President Eisenhower, in his address to the country, more specifically the people of Arkansas, discusses the inevitable situation involving racial segregation occurring in Arkansas. Eisenhower’s purpose is to convey to the country that he will fight to preserve the decision that the Supreme Court came to on racial segregation. He adopts a personal tone in order to convey to the people of Arkansas that he understands how they feel in this situation. After establishing that he will do whatever is necessary to protect the rights of the students and connects with the Arkansas people by addressing the fact that his decision wasn’t based on his personal beliefs, Eisenhower shifts his focus to validating the citizen’s feelings of anger and feeling slighted. Eisenhower through logically crafted arguments asserts that he will use his powers to ensure the students’ rights aren’t withheld. The first example of his rationally designed statements magnifies the idea that …show more content…
He states this with so much emotion that it is obvious that Eisenhower is attempting to tell the citizens that he has a personal connection with them which allows him to understand how they feel. This statement has to be the icing on the cake, in the aspect that it truly summarizes everything that he was trying to do in the way of communicating with the people of the South that he completely understands how they feel about the decision and situation because he feels the same way, due to the personal connection they have, which is based off of their similar knowledge and
Washington’s Farewell Analysis Vanessa Bates Liberty University Online (GOVT 200-S02) Instructor: Sarah Barber November 22, 2015 The President George Washington’s Farewell Address is a letter written behalf of the president at that time George Washington for the American people. The Farewell Address is one of the most important writings in American history but was written by Alexander Hamilton.
Barbara Jordan gave a powerful speech regarding President Nixon and his possible impeachment for the Watergate Scandal. Throughout the speech, Jordan expressed her standpoint and reasoning as to why Nixon should be impeached. The main argument that Jordan presents in this speech is that the President should be impeached due to his actions that jeopardize the people of the United States and the Constitution. Barbara Jordan uses a great deal of effective language within her speech. I found her to be very eloquent and expressive when she spoke.
Tragedies, they will happen without a hint of awareness but they cannot be stopped or answered for. When they do occur it leads people to shock and grief. However tragedies brings forth something that gives people unity, hope, and direction. This something is called a leader and throughout history many people have embodied this quality. There are many instances where people have stood up an embodied this quality.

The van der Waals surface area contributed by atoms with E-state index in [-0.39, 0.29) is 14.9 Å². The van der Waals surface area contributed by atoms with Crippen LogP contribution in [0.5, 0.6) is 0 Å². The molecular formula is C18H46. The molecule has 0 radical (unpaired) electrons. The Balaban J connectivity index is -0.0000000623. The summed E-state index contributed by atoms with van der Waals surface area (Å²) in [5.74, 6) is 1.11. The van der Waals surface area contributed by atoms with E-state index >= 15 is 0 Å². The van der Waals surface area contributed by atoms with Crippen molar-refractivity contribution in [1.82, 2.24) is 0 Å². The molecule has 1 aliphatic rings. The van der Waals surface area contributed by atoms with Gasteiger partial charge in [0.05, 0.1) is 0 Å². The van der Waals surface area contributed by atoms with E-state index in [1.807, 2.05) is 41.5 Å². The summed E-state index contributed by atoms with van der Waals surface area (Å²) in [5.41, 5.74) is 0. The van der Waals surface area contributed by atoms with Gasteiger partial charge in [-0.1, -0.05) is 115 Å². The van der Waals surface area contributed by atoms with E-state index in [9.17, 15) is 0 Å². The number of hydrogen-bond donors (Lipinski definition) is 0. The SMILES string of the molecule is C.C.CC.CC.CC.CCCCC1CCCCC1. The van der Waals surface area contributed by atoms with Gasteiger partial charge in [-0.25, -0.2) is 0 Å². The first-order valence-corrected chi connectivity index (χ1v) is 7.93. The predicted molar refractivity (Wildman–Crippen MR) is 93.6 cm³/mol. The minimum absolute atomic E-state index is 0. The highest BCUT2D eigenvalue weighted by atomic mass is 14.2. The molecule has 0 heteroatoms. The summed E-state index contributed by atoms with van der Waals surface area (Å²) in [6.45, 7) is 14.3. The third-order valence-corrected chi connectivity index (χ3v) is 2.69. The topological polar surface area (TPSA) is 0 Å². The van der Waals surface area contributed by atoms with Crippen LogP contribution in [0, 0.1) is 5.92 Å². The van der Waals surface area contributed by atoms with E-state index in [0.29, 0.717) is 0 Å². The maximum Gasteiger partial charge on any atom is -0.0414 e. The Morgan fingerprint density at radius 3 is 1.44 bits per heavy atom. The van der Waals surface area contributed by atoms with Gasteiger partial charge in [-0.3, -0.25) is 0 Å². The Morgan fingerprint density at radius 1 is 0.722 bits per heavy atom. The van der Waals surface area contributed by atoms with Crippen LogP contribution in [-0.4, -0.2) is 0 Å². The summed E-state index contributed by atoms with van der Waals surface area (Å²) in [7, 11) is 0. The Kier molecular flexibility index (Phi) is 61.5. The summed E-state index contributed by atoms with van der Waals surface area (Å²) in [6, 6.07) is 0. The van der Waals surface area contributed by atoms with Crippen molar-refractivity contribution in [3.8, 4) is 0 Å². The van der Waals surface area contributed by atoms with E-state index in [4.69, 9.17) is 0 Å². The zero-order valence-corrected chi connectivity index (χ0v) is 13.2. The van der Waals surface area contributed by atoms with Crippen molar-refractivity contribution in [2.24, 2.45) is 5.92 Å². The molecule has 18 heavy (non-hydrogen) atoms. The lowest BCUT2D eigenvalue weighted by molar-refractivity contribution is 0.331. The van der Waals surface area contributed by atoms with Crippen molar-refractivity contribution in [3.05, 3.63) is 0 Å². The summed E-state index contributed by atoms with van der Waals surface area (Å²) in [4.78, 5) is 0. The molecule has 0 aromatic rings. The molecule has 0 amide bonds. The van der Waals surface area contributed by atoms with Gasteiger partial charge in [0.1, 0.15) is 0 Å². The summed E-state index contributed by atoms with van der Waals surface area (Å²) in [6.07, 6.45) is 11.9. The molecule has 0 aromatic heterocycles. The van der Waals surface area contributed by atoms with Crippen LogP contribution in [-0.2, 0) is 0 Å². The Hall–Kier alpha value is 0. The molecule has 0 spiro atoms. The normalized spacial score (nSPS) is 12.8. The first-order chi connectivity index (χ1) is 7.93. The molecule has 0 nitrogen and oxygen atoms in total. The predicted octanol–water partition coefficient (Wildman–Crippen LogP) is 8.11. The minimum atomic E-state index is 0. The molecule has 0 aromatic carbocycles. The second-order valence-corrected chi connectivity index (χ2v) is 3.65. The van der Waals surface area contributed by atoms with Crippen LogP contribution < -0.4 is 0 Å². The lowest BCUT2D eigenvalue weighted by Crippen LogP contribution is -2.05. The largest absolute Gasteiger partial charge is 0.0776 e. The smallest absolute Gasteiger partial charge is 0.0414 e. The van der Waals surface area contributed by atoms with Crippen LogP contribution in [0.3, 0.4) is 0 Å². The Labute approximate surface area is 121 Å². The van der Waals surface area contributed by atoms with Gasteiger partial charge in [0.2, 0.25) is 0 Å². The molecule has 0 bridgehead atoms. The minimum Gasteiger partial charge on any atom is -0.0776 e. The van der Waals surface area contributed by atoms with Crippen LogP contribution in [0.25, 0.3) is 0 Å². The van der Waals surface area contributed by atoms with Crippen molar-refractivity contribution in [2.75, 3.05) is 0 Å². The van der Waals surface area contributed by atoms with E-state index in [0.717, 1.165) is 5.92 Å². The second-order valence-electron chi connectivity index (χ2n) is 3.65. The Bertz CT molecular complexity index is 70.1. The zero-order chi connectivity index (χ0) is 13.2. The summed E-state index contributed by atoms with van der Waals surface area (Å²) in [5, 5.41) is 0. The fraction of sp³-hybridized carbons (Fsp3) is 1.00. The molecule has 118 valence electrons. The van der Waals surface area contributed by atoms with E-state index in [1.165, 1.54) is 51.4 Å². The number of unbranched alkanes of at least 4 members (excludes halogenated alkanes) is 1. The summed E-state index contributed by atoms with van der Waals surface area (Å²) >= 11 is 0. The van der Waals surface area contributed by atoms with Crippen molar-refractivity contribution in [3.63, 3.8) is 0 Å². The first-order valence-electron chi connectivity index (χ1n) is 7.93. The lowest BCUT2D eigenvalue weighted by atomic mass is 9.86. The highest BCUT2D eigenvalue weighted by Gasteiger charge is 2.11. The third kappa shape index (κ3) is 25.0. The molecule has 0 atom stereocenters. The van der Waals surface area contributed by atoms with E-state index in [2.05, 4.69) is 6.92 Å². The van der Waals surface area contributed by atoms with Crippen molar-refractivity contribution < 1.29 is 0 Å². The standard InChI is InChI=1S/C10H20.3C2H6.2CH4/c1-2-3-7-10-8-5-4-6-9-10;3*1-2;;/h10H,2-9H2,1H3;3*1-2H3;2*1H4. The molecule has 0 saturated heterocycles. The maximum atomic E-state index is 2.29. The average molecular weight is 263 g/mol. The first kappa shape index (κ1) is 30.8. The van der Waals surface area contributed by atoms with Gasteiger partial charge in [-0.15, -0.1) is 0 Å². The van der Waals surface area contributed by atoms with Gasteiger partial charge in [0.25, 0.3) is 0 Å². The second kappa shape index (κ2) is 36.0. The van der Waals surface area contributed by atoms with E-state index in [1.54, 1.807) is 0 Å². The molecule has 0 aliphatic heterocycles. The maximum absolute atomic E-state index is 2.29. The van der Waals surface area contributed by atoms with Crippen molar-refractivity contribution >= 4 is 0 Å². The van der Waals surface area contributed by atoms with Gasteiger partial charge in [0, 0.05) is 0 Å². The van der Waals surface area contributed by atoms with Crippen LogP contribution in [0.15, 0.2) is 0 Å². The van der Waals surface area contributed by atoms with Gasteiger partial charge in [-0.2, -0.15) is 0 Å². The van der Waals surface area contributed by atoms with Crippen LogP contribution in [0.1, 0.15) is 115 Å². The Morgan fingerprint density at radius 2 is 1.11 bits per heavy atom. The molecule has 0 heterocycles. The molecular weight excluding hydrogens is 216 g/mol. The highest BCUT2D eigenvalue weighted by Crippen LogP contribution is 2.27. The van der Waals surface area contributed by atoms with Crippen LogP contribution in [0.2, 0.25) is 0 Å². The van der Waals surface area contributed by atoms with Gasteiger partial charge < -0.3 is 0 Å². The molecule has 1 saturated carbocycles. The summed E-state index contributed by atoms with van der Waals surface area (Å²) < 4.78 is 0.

John Fitzgerald Kennedy, Junior’s, speech at his inaugural address in 1961 is undeniably a masterpiece of the persuasive arts. Although the speech is short as such speeches go, and although its main persuasive device is pathos alone, the masterful skill with which Kennedy’s speech is written makes it one of the most moving and effective political speeches to date. Kennedy’s vivid use of diction and metaphor, as well as his extremely memorable syntax, are particularly strong and successful. Every intelligent debater, speech-writer, and generally argumentative person knows that there are three main techniques which can be used to manipulate an audience and engage them in the speaker’s topic and purpose: ethos, logos, and pathos.
Roosevelt’s Use of Rhetorical Devices Franklin Delano Roosevelt gave his “First Inaugural Address” on March 4, 1933 after he had been elected into office. Because he became president during the Great Depression, the speech focused on his plans to improve the state of America and claimed that the country could escape its economic crisis. Eight years later, on December 7, 1941, Japan attacked the United States’ military base in Pearl Harbor, Hawaii. The following day, Roosevelt delivered his famous “Day of Infamy” speech, which claimed that America needed to declare war on Japan.
One minute and thirteen seconds. The last entry on the flight transcript: LOSS OF ALL DATA. On January 28, 1986, the Challenger Space Shuttle exploded 73 seconds into its flight. Aboard were five astronauts, one of whom, Christa McAuliffe, was ready to become the first school teacher in space. Sadly, none of the five survived.